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Bill Introduced In Congress To Exempt Legal Marijuana From Federal Gun Ban


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WASHINGTON, DC — A bill has been introduced in Congress that would override a 2011 ruling by the ATF that says it is illegal for medical marijuana patients to buy or own guns.

 

Representative Jared Polis (D-Colorado) introduced HR 3483 on Thursday, and it was assigned to the House Judiciary Committee for review.

 

The text of the bill is not yet available, but the summary of the bill states that the intent of the proposal is “to amend title 18, United States Code, to provide exceptions from the firearm prohibitions otherwise applicable in relation to marijuana if its possession is lawful under State law.”

 

The Bureau of Alcohol, Tobacco and Firearms ruled in September 2011 that it illegal for registered medical marijuana patients to buy or own guns.  In a memo released at the time, federal firearms dealers were notified that medical marijuana patients are “addicts” or “unlawful drug users” who cannot legally own weapons or ammunition.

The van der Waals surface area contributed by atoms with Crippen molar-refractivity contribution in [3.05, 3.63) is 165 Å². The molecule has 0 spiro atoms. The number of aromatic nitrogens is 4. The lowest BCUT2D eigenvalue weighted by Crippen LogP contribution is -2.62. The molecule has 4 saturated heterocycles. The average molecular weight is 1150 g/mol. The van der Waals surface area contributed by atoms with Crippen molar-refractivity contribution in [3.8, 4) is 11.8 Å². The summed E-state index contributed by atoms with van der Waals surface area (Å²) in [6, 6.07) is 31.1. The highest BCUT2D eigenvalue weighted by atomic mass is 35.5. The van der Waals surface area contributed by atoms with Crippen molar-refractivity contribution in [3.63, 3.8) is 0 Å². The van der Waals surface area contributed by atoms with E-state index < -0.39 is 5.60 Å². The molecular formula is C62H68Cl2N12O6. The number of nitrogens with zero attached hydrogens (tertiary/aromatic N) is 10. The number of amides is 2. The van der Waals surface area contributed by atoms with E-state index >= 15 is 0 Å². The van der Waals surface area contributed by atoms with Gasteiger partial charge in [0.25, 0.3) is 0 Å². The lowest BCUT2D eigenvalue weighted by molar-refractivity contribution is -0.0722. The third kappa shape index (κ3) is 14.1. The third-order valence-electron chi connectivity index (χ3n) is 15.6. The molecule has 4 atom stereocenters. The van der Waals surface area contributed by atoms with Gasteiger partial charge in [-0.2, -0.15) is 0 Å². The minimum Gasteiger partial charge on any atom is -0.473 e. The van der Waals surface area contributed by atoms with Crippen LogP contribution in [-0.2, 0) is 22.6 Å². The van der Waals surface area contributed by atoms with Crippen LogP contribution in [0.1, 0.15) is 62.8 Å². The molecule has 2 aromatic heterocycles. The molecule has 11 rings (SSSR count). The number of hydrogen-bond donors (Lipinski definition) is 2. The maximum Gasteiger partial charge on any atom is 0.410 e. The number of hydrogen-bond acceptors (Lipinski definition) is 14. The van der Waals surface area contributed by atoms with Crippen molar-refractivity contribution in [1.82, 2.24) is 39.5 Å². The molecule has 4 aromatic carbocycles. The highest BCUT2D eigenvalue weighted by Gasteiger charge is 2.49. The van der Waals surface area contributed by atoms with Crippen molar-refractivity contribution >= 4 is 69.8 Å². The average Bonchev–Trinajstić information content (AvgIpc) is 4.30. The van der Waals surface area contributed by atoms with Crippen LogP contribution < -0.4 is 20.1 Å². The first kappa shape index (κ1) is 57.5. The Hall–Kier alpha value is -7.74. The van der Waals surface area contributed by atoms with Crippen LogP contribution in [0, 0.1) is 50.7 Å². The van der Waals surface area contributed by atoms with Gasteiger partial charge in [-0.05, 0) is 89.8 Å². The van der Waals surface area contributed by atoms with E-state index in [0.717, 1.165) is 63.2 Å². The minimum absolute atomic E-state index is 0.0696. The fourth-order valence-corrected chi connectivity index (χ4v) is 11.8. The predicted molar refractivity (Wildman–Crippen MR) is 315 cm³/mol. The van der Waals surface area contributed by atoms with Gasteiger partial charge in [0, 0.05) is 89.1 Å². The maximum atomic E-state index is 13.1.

“Any person who uses or is addicted to marijuana, regardless of whether or not his or her state has passed legislation authorizing marijuana use for medicinal purposes, is an unlawful user of or is addicted to a controlled substance and is prohibited by federal law from possessing firearms or ammunition,”  Arthur Herbert, Assistant Director for Enforcement Programs and Services for the Bureau of Alcohol, Tobacco & Firearms, wrote in the memo.

 

A medical marijuana registration card alone is proof enough to deny a weapons sale, the Herbert said.

Due to the current conflict between state and federal drug laws, many medical marijuana dispensary owners operating within the boundaries of their state marijuana laws have faced additional weapons charges following federal raids on their businesses.

 

In one of the highest profile cases to date, Montana Cannabis operator Chris Williams was facing 80 years in federal prison after being convicted on eight federal marijuana and weapons charges in 2012.

 

Williams was not convicted of using his firearms or even of brandishing them, but merely of having legal shotguns present at the medical marijuana grow, which was legal under Montana law.   He received a five year sentence in February.

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